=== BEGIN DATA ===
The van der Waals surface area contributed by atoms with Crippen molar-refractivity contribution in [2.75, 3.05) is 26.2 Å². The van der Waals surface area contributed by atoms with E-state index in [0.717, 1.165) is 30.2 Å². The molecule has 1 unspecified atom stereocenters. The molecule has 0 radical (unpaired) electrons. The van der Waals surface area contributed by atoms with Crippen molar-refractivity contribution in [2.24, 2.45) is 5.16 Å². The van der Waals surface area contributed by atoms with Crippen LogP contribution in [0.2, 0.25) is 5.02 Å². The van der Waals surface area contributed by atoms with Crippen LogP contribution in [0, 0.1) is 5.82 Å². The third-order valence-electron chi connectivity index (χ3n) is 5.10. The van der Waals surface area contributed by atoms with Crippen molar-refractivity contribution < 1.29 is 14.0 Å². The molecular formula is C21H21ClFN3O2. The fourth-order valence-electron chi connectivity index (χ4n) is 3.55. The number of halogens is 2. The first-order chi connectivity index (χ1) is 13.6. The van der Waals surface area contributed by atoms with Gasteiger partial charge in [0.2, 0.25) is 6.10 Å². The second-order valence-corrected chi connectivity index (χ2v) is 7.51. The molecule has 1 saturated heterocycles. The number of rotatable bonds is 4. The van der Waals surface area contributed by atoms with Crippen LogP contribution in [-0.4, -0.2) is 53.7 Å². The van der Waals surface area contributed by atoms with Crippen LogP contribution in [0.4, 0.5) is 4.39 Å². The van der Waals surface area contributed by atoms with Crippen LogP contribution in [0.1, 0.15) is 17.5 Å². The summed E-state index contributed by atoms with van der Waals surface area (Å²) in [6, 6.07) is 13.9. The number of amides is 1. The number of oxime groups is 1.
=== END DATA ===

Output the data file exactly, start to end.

The van der Waals surface area contributed by atoms with Crippen molar-refractivity contribution in [2.75, 3.05) is 26.2 Å². The van der Waals surface area contributed by atoms with E-state index in [0.717, 1.165) is 30.2 Å². The molecule has 1 unspecified atom stereocenters. The molecule has 0 radical (unpaired) electrons. The van der Waals surface area contributed by atoms with Crippen molar-refractivity contribution in [2.24, 2.45) is 5.16 Å². The van der Waals surface area contributed by atoms with Crippen LogP contribution in [0.2, 0.25) is 5.02 Å². The van der Waals surface area contributed by atoms with Crippen LogP contribution in [0, 0.1) is 5.82 Å². The third-order valence-electron chi connectivity index (χ3n) is 5.10. The van der Waals surface area contributed by atoms with Crippen molar-refractivity contribution < 1.29 is 14.0 Å². The molecular formula is C21H21ClFN3O2. The fourth-order valence-electron chi connectivity index (χ4n) is 3.55. The number of halogens is 2. The first-order chi connectivity index (χ1) is 13.6. The van der Waals surface area contributed by atoms with Gasteiger partial charge in [0.2, 0.25) is 6.10 Å². The second-order valence-corrected chi connectivity index (χ2v) is 7.51. The molecule has 1 saturated heterocycles. The number of rotatable bonds is 4. The van der Waals surface area contributed by atoms with Crippen LogP contribution in [-0.4, -0.2) is 53.7 Å². The van der Waals surface area contributed by atoms with Crippen LogP contribution in [0.4, 0.5) is 4.39 Å². The van der Waals surface area contributed by atoms with Crippen LogP contribution in [0.1, 0.15) is 17.5 Å². The summed E-state index contributed by atoms with van der Waals surface area (Å²) in [6, 6.07) is 13.9. The number of amides is 1. The number of oxime groups is 1.